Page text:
Monday, May 20, 2024

New Report Emphasizes the Social Imperative of Forest Conservation


A cautionary report highlights the risks of reducing forests to mere carbon sinks, signaling a troubling trend termed ‘climatization.’

  • The increasing urgency surrounding climate change has led to what experts term the ‘climatization’ of forests, a phenomenon that erodes their significance as intricate ecosystems and vital contributors to social welfare.
  • Policymakers have a significant opportunity to bolster long-term, community-driven alternatives to market-centric forest governance, which remains largely untapped.
  • Ensuring an accurate assessment of forest governance requires prioritizing equity and justice, moving beyond a sole reliance on deforestation rates to gauge progress.

In the new report launched today at the 19th Session of the United Nations Forum on Forests (UNFF19), experts call for an urgent global shift away from valuing forests solely for their carbon sequestration abilities — a practice that diminishes their ecological and social significance. The report, entitled “International Forest Governance: A Critical Review of Trends, Drawbacks, and New Approaches,” synthesizes crucial developments in international forest governance since 2010. It emphasizes the pressing need for policymakers to prioritize long-term, locally driven alternatives to market-based forest governance, rather than solely focusing on deforestation rates.

A forest in clouds.
Photo courtesy Marita Kavelashvili

“The current ‘playing field’ for international forest governance is more crowded and fragmented than ever before, with a plethora of new actors and instruments,” Dr. Nelson Grima, Deputy Coordinator of IUFRO SciPol, said in a statement accompanying the report. “The challenge now is to strengthen and coordinate forest policy to address power asymmetries between the different actors,” he says, stressing the increasing urgency of the climate crisis, which has influenced the commodification of forests for their carbon sequestration potential. “This has led to the rise of new markets for carbon and biodiversity that often focus on short-term economic gains over long-term sustainability and justice. Finance that includes philanthropic and community-led mechanisms offer a just alternative, but so far, have played a limited role.”

According to Prof. Constance McDermott from the University of Oxford, lead author of the report, a market-based approaches to forest governance such as forest carbon trading and zero-deforestation supply chains are becoming an increasingly popular pathway for forest governance and finance. But, she warns, they risk “perpetuating inequalities and producing perverse effects” on sustainable forest management. “Non-market-based mechanisms such as state regulation and community-led initiatives offer important alternative pathways for just forest governance,” McDermott said.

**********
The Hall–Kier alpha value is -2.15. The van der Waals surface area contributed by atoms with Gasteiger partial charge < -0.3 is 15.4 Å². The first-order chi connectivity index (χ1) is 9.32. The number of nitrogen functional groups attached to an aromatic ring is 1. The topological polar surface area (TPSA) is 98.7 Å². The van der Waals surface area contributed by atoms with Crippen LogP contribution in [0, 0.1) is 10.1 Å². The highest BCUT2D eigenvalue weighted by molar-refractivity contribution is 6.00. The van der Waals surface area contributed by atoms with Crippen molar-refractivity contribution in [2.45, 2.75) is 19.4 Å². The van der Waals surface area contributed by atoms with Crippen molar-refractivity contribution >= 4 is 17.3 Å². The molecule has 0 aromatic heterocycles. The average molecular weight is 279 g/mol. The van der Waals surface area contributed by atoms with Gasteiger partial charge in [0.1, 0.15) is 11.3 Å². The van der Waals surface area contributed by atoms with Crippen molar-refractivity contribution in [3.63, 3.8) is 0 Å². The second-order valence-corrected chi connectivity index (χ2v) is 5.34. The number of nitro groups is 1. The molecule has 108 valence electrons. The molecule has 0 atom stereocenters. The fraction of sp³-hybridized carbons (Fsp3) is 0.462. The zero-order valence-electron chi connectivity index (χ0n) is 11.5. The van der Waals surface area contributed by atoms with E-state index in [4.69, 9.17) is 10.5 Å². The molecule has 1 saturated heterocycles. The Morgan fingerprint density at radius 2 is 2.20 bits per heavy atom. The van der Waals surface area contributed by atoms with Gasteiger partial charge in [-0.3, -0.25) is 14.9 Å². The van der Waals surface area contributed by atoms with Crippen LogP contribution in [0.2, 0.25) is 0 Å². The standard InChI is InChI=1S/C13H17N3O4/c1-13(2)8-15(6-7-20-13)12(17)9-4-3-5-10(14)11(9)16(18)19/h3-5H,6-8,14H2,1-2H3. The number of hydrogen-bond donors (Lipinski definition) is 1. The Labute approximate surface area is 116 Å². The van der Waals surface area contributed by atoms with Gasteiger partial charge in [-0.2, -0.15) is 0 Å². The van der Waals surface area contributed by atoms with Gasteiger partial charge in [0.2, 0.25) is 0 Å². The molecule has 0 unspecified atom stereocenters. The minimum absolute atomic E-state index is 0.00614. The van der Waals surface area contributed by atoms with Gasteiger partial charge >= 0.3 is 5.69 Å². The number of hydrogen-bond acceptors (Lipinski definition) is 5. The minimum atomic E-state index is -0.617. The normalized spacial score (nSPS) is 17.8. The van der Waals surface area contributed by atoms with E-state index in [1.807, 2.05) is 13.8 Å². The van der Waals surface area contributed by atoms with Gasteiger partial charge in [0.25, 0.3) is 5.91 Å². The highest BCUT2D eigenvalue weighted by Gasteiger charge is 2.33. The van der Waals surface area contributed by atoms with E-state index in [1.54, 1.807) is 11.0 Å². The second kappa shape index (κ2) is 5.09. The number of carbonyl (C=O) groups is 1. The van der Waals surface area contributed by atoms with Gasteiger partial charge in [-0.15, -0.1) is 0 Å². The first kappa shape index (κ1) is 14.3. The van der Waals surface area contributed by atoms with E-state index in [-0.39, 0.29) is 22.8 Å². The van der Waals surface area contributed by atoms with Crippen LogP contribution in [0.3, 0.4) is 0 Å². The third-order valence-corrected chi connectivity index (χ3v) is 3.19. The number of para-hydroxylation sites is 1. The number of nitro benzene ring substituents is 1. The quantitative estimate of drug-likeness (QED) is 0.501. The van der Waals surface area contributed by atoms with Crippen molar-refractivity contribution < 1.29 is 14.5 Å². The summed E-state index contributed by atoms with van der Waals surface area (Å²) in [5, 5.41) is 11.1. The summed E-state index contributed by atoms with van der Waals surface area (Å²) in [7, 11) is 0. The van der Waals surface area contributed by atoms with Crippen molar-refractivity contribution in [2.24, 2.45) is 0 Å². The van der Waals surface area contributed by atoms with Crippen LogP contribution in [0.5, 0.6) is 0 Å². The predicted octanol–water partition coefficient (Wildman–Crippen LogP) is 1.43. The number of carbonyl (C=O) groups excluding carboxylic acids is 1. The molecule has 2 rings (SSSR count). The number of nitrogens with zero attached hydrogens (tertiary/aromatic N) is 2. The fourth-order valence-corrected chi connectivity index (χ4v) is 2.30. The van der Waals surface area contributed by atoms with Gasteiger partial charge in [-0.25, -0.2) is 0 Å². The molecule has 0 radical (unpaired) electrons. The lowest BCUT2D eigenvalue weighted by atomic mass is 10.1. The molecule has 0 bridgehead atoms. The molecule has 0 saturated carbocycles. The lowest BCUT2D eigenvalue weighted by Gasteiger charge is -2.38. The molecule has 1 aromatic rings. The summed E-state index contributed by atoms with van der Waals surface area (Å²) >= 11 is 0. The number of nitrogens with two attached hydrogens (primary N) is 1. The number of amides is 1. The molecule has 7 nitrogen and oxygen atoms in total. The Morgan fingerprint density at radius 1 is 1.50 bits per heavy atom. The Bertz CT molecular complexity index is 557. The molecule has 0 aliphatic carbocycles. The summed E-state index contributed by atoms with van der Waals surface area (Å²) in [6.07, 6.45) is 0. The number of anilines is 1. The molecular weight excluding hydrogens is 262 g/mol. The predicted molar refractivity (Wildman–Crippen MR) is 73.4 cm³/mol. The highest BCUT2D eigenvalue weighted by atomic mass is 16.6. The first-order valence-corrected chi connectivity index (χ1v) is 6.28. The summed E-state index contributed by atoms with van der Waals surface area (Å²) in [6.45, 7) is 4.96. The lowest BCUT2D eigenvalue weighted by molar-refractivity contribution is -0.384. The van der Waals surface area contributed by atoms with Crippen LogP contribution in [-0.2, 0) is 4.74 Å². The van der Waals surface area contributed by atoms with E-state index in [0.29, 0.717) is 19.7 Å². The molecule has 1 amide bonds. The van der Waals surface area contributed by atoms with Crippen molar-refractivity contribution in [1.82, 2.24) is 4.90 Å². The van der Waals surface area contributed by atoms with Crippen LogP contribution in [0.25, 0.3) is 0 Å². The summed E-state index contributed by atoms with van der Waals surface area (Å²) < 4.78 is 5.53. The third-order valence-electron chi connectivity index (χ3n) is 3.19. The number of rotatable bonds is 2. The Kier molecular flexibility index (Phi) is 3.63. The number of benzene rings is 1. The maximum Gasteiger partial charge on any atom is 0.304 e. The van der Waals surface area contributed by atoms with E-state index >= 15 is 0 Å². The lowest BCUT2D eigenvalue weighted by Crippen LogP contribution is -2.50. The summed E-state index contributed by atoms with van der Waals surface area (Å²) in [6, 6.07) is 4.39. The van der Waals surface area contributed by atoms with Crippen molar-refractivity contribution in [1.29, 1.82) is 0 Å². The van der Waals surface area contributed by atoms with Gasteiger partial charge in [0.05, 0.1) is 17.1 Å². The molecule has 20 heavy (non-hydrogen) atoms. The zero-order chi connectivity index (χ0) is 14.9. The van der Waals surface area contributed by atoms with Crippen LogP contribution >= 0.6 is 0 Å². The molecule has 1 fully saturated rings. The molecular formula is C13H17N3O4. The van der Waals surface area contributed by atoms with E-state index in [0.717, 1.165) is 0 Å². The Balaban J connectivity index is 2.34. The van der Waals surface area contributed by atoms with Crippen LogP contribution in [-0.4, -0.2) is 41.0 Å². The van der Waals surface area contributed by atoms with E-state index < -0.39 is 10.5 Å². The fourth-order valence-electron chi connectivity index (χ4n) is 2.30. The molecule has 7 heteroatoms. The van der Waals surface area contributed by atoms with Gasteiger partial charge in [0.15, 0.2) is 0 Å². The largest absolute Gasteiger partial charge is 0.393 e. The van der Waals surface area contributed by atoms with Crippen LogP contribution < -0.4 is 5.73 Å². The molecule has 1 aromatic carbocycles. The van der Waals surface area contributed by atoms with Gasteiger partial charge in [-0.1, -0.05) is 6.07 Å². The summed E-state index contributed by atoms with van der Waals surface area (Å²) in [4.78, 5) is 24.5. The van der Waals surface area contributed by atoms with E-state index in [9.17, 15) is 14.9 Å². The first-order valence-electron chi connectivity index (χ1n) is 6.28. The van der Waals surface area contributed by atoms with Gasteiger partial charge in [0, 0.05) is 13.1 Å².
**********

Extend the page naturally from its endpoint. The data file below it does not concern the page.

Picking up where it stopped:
Indigenous person looks at river.
Photo courtesy Deb Dowd

Prof. Franklin Obeng-Odoom of the University of Helsinki also emphasized the need to prioritize social inclusion and environmental justice in forest governance efforts. “Regardless of the finance sources, the underlying common ground must be to pursue social inclusion, redress social-environmental injustice, protect the land rights of resource-dependent communities, and support the transition towards a more just ecological future,” he said. “As pressures mount on governments and corporate actors to demonstrate urgent action to solve the climate crisis has spurred a ‘Target Olympics’ of far-reaching targets such as zero deforestation or net biodiversity gain. Yet, measuring forest governance success using deforestation rates alone offers a restricted picture, excluding the interconnectedness between humanity and nature.”

The report notes that amid mounting pressure to address the climate crisis, there has been a proliferation of ambitious targets like zero deforestation. However, relying solely on deforestation rates as a measure of success overlooks the broader ecological and social dimensions of forest governance. “Ambitious and reductionist pledges must be a thing of the past,” said Prof. Daniela Kleinschmit from Freiburg University. “We are too late in the game to use win-win narratives and not include the social dependencies and impacts to best understand our forests. Measuring governance has mainly been related to the deforestation rate as the main indicator. However, forests provide many goods and services essential for people, which is why the effectiveness of international forest governance should also be measured against these needs.”

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